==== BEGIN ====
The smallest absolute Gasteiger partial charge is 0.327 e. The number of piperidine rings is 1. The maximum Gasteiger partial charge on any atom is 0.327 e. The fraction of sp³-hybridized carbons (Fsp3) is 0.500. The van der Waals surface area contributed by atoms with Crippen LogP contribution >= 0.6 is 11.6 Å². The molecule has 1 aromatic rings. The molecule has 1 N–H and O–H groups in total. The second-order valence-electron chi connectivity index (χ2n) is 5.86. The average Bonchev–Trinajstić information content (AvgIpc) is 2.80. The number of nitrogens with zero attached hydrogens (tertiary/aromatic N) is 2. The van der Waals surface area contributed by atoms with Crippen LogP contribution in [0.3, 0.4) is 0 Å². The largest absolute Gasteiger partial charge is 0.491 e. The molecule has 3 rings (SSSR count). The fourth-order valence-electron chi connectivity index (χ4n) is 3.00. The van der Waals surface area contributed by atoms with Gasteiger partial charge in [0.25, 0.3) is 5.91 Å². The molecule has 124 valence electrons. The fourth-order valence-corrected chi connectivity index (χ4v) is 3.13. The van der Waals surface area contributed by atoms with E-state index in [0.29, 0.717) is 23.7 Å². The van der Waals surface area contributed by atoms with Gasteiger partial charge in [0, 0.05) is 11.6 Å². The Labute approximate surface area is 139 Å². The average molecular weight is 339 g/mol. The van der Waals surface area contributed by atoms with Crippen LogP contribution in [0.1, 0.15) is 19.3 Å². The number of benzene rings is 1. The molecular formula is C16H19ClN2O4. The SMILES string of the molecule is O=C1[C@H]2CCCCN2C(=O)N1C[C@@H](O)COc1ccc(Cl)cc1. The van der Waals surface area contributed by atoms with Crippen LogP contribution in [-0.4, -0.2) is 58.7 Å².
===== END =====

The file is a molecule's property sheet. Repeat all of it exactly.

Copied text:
The smallest absolute Gasteiger partial charge is 0.327 e. The number of piperidine rings is 1. The maximum Gasteiger partial charge on any atom is 0.327 e. The fraction of sp³-hybridized carbons (Fsp3) is 0.500. The van der Waals surface area contributed by atoms with Crippen LogP contribution >= 0.6 is 11.6 Å². The molecule has 1 aromatic rings. The molecule has 1 N–H and O–H groups in total. The second-order valence-electron chi connectivity index (χ2n) is 5.86. The average Bonchev–Trinajstić information content (AvgIpc) is 2.80. The number of nitrogens with zero attached hydrogens (tertiary/aromatic N) is 2. The van der Waals surface area contributed by atoms with Crippen LogP contribution in [0.3, 0.4) is 0 Å². The largest absolute Gasteiger partial charge is 0.491 e. The molecule has 3 rings (SSSR count). The fourth-order valence-electron chi connectivity index (χ4n) is 3.00. The van der Waals surface area contributed by atoms with Gasteiger partial charge in [0.25, 0.3) is 5.91 Å². The molecule has 124 valence electrons. The fourth-order valence-corrected chi connectivity index (χ4v) is 3.13. The van der Waals surface area contributed by atoms with E-state index in [0.29, 0.717) is 23.7 Å². The van der Waals surface area contributed by atoms with Gasteiger partial charge in [0, 0.05) is 11.6 Å². The Labute approximate surface area is 139 Å². The average molecular weight is 339 g/mol. The van der Waals surface area contributed by atoms with Crippen LogP contribution in [0.1, 0.15) is 19.3 Å². The number of benzene rings is 1. The molecular formula is C16H19ClN2O4. The SMILES string of the molecule is O=C1[C@H]2CCCCN2C(=O)N1C[C@@H](O)COc1ccc(Cl)cc1. The van der Waals surface area contributed by atoms with Crippen LogP contribution in [-0.4, -0.2) is 58.7 Å².